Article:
Tumblr Begs You to Make a New Password Because It Messed Up, You Guys

The problems with the Yahoo!/Tumblr merger begin to rear their heads as a major security breach scares users.

Photo Credit: Florida3d/

Tumblr, the meta-metaphor for what the Internet largely is, (and also sort of the best of all the communities to be super subjective for a mini-second), was acquired by Yahoo! earlier this year, in a billion-dollar buyout that had many users shaking their heads, worried that their sacred ground was about to be despoiled by not just a mega-conglomorate, but also a lame one. Their fears, it turns out, were largely right. On Tuesday, Tumblr urged its users to download an important update for their iOS app after pinpointing a major security vulnerability that put user passwords at risk. 

In a blog post (what else) shortly after the incident was reported, vice president of product, Derek Gottfrid, said that they "have just released a very important security update for our iPhone and iPad apps addressing an issue that allowed passwords to be compromised in certain circumstances," making it just vague enough to be scary without telling you what to be scared of. While not elaborating any further (again, help), Tumblr was sure to say that if one's Tumblr password was the same anywhere else, those passwords should be changed as well, hinting that an all-out cyber-attack wasn't too crazy of a thought before posting the note and then becoming unreachable for comment.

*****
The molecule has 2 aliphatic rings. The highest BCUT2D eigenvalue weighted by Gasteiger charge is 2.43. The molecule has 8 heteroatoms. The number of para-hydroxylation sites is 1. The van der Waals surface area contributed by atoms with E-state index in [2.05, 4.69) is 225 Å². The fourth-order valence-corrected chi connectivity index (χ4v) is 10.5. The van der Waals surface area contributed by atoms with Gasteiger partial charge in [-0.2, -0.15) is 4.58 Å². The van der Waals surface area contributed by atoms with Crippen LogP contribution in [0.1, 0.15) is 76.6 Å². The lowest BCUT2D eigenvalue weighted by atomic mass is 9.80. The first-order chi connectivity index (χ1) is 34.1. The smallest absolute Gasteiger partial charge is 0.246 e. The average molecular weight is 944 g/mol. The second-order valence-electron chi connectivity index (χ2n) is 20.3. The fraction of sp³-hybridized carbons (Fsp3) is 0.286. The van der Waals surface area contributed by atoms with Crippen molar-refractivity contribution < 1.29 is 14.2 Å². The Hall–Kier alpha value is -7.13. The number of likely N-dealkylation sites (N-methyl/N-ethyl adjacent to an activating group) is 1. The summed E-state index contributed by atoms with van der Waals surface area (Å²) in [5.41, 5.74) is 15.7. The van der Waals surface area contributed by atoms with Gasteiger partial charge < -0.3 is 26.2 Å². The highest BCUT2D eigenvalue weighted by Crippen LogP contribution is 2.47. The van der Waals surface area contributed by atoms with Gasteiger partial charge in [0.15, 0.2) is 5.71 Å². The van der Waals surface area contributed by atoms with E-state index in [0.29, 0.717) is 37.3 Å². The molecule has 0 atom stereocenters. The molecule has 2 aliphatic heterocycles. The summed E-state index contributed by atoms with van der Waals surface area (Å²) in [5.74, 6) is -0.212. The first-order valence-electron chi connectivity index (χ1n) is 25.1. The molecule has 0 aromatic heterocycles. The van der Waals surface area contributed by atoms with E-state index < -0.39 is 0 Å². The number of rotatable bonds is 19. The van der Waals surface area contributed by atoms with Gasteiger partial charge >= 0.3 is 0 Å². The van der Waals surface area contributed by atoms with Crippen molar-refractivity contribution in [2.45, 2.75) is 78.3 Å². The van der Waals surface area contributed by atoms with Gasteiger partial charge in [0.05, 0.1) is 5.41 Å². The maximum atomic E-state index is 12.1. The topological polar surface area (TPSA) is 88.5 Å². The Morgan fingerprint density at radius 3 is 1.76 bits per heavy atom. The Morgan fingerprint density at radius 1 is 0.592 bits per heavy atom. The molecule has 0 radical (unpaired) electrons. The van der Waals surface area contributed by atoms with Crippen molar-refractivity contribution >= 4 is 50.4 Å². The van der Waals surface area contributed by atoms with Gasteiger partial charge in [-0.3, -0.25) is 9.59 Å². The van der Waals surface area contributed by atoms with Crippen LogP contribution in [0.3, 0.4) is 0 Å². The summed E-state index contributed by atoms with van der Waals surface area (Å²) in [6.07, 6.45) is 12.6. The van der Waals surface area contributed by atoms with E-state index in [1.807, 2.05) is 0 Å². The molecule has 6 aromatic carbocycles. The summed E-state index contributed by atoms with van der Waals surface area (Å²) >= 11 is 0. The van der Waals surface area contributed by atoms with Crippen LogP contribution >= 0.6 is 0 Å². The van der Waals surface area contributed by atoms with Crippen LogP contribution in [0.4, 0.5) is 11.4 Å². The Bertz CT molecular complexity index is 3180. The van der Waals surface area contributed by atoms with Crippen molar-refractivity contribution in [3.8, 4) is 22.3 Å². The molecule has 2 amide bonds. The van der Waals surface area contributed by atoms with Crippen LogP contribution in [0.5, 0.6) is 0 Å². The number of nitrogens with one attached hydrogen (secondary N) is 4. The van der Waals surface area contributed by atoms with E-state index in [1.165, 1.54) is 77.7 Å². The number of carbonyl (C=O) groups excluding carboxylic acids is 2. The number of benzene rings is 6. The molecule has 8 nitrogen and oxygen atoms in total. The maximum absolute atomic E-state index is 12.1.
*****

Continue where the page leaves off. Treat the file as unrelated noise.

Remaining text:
All of this comes a mere month after the Yahoo!/Tumblr merge was formally complete, leading many to finger-point what seems like Tumblr's first major security breech as a tell-tale sign that things are only going to get worse for what has largely been considered the purest of all the social media institutions. Tumblr has done a lot right: its brilliant decision to institute reblogging over commenting, for instance, has helped turn Tumblr largely into the utopian place of cyber-kindness that tech-theorists in, like, the late 1990s were praying the Internet would be. With Yahoo! suddenly having its fingers in the Tumblr pot, users are right to worry that the site's ethos will falter. Until then, however, keep calm and carry on changing your passwords every couple months.

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Rod Bastanmehr is a freelance writer in New York City. Follow him on Twitter @rodb.